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Churches and cathedrals of London text by Stephen Humphrey ; photographs by James Morris ; foreword by Andrew Lloyd Webber.

By: Humphrey, Stephen C.
Contributor(s): Morris, James.
Material type: materialTypeLabelBookPublisher: London : New Holland, 2000Description: 160 pages : color illustrations ; 30 cm.Content type: text Media type: unmediated Carrier type: volumeISBN: 1859745547.Subject(s): Church buildings -- England -- London | Church buildings | Cathedrals | London | Church architecture | Cathedrals -- England | Church architecture -- England -- London | London (England) -- Buildings, structures, etc | London (England)Online resources: Publisher description
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Item type Current location Collection Call number Copy number Status Date due
Non-Fiction Davis (Central) Library
Non-Fiction
Non-Fiction 726.5 HUM 1 Available

Enhanced descriptions from Syndetics:

Aimed at both the casual visitor and the more serious devotee of art, architecture and history, this text presents a pictoral celebration of London's churches and cathedrals. Covering 47 buildings, the text details the evolution of architectural style and the role of the church in history.

Includes index

8 11 27 82

Reviews provided by Syndetics

CHOICE Review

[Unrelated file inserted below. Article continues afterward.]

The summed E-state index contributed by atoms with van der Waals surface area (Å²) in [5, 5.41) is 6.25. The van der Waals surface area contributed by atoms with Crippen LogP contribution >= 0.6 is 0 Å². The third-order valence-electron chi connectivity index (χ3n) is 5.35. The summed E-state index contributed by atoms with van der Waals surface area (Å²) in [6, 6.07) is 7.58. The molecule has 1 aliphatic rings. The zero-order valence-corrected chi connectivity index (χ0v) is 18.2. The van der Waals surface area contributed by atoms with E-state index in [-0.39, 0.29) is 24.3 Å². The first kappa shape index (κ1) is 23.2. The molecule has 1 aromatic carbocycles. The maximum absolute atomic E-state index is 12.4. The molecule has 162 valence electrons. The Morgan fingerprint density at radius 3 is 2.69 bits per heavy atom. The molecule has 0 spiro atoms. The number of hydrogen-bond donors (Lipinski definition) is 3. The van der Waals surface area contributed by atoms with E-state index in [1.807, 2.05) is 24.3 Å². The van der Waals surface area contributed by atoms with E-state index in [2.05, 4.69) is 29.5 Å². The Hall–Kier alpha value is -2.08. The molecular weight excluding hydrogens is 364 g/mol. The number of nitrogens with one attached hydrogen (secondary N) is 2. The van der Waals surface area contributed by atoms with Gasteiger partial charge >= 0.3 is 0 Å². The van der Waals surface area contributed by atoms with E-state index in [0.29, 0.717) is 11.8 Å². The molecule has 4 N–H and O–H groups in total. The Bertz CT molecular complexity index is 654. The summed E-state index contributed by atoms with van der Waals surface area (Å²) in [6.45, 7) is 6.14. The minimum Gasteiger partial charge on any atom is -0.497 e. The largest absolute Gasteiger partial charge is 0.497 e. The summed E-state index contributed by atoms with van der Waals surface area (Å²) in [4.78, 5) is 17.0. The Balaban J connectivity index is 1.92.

Humphrey, editor of the comprehensive two-volume Blue Guide English Churches and Chapels (1991), has in Churches and Cathedrals of London produced a wonderfully descriptive account of sacred spaces in England's capital city. James Morris's lavish color photographs greatly enrich the text. After a useful introduction to the history of church building in London, the text covers a selection of 47 examples, spanning fairly evenly more than a thousand years of building. Included in each entry is a general history of the church and a survey of the building fabric dating various portions of the building, select monuments and memorials, and liturgical fittings when possible. The entries are far more narrative and detailed than those in the Blue Guide and the photographs convey a better sense of the building, although the breadth is far from comprehensive. Humphrey has kept pace with the scholarship and incorporates recent findings in his entries. Serious scholars, however, will be disappointed by the lack of any contextual interpretation. Furthermore, there are no floor plans or period engravings among the illustrations and no footnotes in the text. General readers; lower-division undergraduate through graduate students. L. P. Nelson University of Virignia